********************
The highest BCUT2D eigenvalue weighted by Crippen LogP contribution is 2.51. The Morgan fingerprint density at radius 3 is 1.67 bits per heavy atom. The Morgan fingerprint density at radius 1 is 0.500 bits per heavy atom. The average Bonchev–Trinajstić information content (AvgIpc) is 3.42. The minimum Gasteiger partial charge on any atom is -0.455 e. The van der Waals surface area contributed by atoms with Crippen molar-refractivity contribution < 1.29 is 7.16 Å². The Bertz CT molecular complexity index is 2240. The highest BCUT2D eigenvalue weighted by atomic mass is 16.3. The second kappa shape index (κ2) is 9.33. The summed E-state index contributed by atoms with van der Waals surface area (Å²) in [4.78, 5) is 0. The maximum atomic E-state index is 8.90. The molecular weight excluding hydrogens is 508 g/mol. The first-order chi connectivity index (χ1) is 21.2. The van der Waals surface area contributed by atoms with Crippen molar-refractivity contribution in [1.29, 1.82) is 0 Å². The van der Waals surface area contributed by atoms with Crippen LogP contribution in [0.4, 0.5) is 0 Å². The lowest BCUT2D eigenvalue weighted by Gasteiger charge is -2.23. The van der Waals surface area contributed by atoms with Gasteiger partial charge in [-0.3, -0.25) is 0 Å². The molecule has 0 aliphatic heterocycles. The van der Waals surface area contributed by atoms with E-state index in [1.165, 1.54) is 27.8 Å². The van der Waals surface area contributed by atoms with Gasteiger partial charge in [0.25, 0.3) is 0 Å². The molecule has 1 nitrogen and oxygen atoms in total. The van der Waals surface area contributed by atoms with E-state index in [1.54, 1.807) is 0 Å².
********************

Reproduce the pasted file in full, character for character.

The highest BCUT2D eigenvalue weighted by Crippen LogP contribution is 2.51. The Morgan fingerprint density at radius 3 is 1.67 bits per heavy atom. The Morgan fingerprint density at radius 1 is 0.500 bits per heavy atom. The average Bonchev–Trinajstić information content (AvgIpc) is 3.42. The minimum Gasteiger partial charge on any atom is -0.455 e. The van der Waals surface area contributed by atoms with Crippen molar-refractivity contribution < 1.29 is 7.16 Å². The Bertz CT molecular complexity index is 2240. The highest BCUT2D eigenvalue weighted by atomic mass is 16.3. The second kappa shape index (κ2) is 9.33. The summed E-state index contributed by atoms with van der Waals surface area (Å²) in [4.78, 5) is 0. The maximum atomic E-state index is 8.90. The molecular weight excluding hydrogens is 508 g/mol. The first-order chi connectivity index (χ1) is 21.2. The van der Waals surface area contributed by atoms with Crippen molar-refractivity contribution in [1.29, 1.82) is 0 Å². The van der Waals surface area contributed by atoms with Crippen LogP contribution in [0.4, 0.5) is 0 Å². The lowest BCUT2D eigenvalue weighted by Gasteiger charge is -2.23. The van der Waals surface area contributed by atoms with Gasteiger partial charge in [-0.3, -0.25) is 0 Å². The molecule has 0 aliphatic heterocycles. The van der Waals surface area contributed by atoms with E-state index in [1.165, 1.54) is 27.8 Å². The van der Waals surface area contributed by atoms with Gasteiger partial charge in [0.25, 0.3) is 0 Å². The molecule has 1 nitrogen and oxygen atoms in total. The van der Waals surface area contributed by atoms with E-state index in [1.54, 1.807) is 0 Å².